Sleeping problems are common in Alzheimer’s patients, with some studies showing as many as 20 percent of AD patients will, at some point, experience periods of increased confusion, anxiety, agitation, and disorientation beginning at dusk and continuing throughout the night.
* To promote a more restful night’s sleep try planning more active days. A person who rests most of the day is likely to be awake at night.
* Discourage afternoon napping and plan activities, such as taking a walk throughout the day.
* It is also important to monitor diet by restricting sweets and caffeine consumption to the morning hours. Serve dinner early, and offer only a light meal before bedtime.
* Change sleeping arrangements by allowing the person to sleep in a different bedroom, in a favorite chair, or wherever it’s most comfortable. Also, keep the room partially lit to reduce agitation that occurs when surroundings are dark or unfamiliar.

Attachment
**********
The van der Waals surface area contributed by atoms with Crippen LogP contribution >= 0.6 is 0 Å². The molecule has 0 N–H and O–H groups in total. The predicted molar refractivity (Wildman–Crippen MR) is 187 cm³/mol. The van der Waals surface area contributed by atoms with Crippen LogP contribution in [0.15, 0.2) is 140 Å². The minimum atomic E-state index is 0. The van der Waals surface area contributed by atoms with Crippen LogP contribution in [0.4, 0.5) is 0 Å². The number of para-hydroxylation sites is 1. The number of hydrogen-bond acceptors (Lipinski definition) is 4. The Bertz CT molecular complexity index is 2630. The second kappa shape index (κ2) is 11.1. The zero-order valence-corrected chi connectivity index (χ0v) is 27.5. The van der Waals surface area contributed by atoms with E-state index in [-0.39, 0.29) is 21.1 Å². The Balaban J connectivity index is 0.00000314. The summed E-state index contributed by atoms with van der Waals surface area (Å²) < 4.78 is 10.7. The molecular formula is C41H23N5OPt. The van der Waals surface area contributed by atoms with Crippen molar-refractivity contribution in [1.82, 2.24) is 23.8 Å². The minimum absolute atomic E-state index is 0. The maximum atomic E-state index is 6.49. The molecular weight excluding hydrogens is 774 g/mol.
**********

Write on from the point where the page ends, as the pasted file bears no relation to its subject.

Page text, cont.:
* Continually seek medical advice. Physical ailments, such as bladder or incontinence problems, could be making it difficult to sleep. Your doctor may also be able to prescribe medication to help the person relax at night.
(Source: Alzheimer's Associatioin)